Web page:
Calls for the restructuring of Nigeria have been echoing in the national consciousness for a significant amount of time. The agitation for a restructuring on the basis of fiscal federalism has gained significant momentum as a result of the successful national conference and the subsequent submission of the nation conference report.
In June this year, eminent personalities, politicians and activist lent their voices to this agitation. Some of whom include, Dr. Alex Ekwueme; Afenifere chieftain, Chief Ayo Adebanjo; and a former Minister of Information, Prof. Jerry Gana, on Sunday in Enugu, urged President Muhammadu Buhari to restructure Nigeria in order to avoid the imminent break up of Nigeria as well as addressing the inequalities created by the military. All were also in agreement that the current agitations by the NDA, the MASSOB and the IPOB among others, would persist unless there was an immediate restructuring of the country.
Governor Ambode added that, federating units of the country must be allowed to develop at their own pace, saying it was important for the country to address the wrongs of the past.
Most of the speakers also canvassed the implementation of the recommendations in the 2014 National conference report, Dr Ekwueme expatiated on the need for restructuring in his address, stressing that it was time for Nigeria to revert to the basic principles and arrangements left behind by the country’s founding fathers.
He suggested that a six geo-political zonal structure was the solution to the ills plaguing Nigeria. Such a structure wills safe guard the interest of minorities in both the North and the South.
According to him;
“In the south, you have the South-West, the Yoruba; you have the South-East, the Igbo; and then you have two minority groups, Mid-West and COR (Calabar, Ogoja and Rivers) as South-South.
“In the North, you have the North-West, which is Hausa/Fulani; then the North-Central, Middle Belt, which is the aggregation of minorities, and then in the North-East again, minorities predominated by Kanuris in Borno and Yobe and then other minority groups.”
A regional government arrangement, where each of the federating units had a constitution, which was annexed to the Republican Constitution of 1963, the Republican Constitution worked based on a sharing formula that allocates 50 per cent to the regions, 30 per cent to a distributable pool and 20 per cent to the centre.
He ended by saying;
“There is a need for us to return to the basics from what we inherited from our founding fathers,”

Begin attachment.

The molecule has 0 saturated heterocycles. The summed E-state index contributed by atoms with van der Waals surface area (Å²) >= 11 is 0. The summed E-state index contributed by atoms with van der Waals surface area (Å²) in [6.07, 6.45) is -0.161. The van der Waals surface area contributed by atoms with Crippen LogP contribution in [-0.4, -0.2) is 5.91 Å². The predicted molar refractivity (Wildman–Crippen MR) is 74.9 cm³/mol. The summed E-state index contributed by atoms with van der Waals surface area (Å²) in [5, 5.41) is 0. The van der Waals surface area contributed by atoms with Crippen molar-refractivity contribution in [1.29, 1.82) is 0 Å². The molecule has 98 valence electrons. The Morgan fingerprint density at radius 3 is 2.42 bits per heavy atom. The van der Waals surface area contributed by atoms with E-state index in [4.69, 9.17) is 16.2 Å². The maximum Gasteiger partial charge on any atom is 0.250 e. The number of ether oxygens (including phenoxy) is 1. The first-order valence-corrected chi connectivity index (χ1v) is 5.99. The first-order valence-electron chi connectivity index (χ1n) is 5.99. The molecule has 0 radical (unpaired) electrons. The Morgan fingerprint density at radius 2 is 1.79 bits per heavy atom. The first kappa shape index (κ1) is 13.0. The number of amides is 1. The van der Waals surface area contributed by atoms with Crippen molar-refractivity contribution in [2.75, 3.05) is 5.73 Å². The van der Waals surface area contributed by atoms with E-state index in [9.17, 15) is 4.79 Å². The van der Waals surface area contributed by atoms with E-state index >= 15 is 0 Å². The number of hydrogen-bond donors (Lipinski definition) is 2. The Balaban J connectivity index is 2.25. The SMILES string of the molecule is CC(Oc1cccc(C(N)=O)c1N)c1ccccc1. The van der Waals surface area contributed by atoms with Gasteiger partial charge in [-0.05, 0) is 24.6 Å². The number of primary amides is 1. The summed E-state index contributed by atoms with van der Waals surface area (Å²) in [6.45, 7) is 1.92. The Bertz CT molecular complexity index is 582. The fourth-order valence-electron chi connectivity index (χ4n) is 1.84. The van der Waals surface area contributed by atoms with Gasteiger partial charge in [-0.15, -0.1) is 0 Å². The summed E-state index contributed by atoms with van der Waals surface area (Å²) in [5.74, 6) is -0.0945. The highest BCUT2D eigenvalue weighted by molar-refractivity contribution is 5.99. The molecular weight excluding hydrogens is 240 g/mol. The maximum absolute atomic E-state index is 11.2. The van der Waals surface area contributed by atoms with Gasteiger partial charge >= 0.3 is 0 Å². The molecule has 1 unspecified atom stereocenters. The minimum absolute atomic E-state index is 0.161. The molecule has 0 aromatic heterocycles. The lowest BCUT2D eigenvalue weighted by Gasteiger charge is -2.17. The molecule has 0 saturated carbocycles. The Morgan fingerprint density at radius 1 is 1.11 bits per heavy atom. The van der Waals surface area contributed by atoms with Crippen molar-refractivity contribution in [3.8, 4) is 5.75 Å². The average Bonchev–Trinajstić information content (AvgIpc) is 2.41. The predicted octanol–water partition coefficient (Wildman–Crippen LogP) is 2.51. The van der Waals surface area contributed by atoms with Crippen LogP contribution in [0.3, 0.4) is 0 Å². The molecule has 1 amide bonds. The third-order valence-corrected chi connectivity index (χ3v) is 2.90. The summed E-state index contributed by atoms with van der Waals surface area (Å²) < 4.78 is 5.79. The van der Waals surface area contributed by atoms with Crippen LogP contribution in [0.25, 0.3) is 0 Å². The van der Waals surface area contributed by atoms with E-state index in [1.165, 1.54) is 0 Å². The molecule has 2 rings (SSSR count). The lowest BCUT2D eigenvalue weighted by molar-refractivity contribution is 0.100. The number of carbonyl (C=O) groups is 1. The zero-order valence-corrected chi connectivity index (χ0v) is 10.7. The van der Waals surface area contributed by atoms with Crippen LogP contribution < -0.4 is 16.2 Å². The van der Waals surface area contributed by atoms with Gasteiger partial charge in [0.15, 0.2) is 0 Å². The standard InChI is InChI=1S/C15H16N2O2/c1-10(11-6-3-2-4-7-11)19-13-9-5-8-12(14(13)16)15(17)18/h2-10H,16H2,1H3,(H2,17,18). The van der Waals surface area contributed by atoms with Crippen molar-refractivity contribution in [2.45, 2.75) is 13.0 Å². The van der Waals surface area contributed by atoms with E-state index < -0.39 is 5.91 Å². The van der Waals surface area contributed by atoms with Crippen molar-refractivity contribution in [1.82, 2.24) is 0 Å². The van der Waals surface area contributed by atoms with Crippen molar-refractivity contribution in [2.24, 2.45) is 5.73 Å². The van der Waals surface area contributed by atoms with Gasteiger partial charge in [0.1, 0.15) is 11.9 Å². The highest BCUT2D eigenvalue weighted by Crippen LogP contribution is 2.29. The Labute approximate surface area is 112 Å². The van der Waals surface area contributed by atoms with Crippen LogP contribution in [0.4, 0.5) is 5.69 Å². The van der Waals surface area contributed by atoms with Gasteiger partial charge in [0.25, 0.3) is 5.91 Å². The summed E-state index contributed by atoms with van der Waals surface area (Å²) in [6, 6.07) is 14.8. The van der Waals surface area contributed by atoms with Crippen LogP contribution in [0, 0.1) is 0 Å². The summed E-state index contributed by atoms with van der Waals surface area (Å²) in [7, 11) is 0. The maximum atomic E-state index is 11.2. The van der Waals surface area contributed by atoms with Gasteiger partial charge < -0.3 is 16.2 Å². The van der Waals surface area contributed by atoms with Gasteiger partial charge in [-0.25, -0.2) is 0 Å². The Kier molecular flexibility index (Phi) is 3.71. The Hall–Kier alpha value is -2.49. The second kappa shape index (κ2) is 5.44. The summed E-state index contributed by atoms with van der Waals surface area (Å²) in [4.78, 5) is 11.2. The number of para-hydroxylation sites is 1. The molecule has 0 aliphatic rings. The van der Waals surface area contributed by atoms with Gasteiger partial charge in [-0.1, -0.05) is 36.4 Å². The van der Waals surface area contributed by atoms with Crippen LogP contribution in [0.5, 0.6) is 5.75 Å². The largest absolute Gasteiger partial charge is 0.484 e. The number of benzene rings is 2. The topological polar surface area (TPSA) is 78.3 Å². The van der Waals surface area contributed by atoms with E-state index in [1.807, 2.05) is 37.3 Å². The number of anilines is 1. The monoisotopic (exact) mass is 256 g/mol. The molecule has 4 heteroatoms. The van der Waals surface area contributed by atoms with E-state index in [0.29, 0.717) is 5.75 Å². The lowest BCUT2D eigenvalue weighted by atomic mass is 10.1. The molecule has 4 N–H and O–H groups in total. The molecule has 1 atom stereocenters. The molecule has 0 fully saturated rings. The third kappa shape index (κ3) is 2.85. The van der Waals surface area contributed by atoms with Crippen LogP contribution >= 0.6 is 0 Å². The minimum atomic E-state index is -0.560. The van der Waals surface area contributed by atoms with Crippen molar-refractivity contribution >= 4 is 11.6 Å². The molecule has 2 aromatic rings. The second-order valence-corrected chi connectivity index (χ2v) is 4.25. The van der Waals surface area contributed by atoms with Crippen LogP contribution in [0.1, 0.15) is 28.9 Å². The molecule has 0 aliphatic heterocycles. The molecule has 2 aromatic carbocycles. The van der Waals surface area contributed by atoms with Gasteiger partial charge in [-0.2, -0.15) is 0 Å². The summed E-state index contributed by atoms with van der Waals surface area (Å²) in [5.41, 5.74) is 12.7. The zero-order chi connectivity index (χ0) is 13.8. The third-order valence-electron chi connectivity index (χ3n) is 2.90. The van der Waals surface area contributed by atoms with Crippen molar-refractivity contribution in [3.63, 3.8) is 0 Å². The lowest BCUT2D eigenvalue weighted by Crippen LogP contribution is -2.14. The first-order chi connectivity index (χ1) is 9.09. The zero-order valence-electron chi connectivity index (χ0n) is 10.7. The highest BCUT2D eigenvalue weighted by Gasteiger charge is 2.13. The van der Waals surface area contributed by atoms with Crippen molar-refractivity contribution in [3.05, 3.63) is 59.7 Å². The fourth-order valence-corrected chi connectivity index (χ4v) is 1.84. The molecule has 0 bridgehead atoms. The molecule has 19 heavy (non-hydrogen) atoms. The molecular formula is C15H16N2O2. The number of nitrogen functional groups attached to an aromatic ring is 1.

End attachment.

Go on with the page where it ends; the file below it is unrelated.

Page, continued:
“The autonomy the regions enjoyed under the federal constitution gave each region the liberty to develop at its own pace according to its priority.”
These suggestions and agitations are not new and several policies have been put in place to ensure different ethnic groups are represented at a federal level and have equal access to equity and justice. Before and after independence in 1960, Nigeria was a unitary state of three Regions: Northern, Western, and Eastern. In 1963, the new Mid-Western Region was carved out of the Western Region. In 1967, by a military decree, the regions were replaced by 12 states. In 1976, seven new states were created, making 19 altogether. The Federal Capital Territory was established in 1991. In 1987 two new states were established, followed by another nine in 1991, bringing the total to 30. Another 6 states were created in 1996, resulting in the present number of 36 states.
With State creation, regions were given more autonomy, their identities preserved and it reduced the level of completion at the federal level. To an extent this brought peace as relates to the psychological needs of ethnic groups for identity, security, recognition, participation, and autonomy.
Unfortunately, historically those who get state power have used it for their own selfish interest.
Nnoli (1978) the most ardent of advocates of new states or regions have always been aspirants to high positions in the political. Administrative, professional and business fields who have failed to attain positions of pre-eminence at the national, regional or state levels and who hope to attain such heights in smaller constitutional entities,
Due to the hoarding of the common wealth by the political elite, inadequate resources are allocated for the benefit of the masses. Social services such as Health and education facilities are underfunded as well as essential structures that would allow the flourishing of the state’s economy. Furthermore most of these states that have been created are not economically viable. These conditions create scarcity which increases competition and leads to ethnic conflict. Ironically, Ethnic tensions have not only continued to increase with the new state creation, it has also intensified. Socio-economic policies in states that serve to act as protective barriers to completion from non-indigenes, such as exclusive employment opportunities for indigenes whilst this prevents competition on the short term, it does not foster national integration.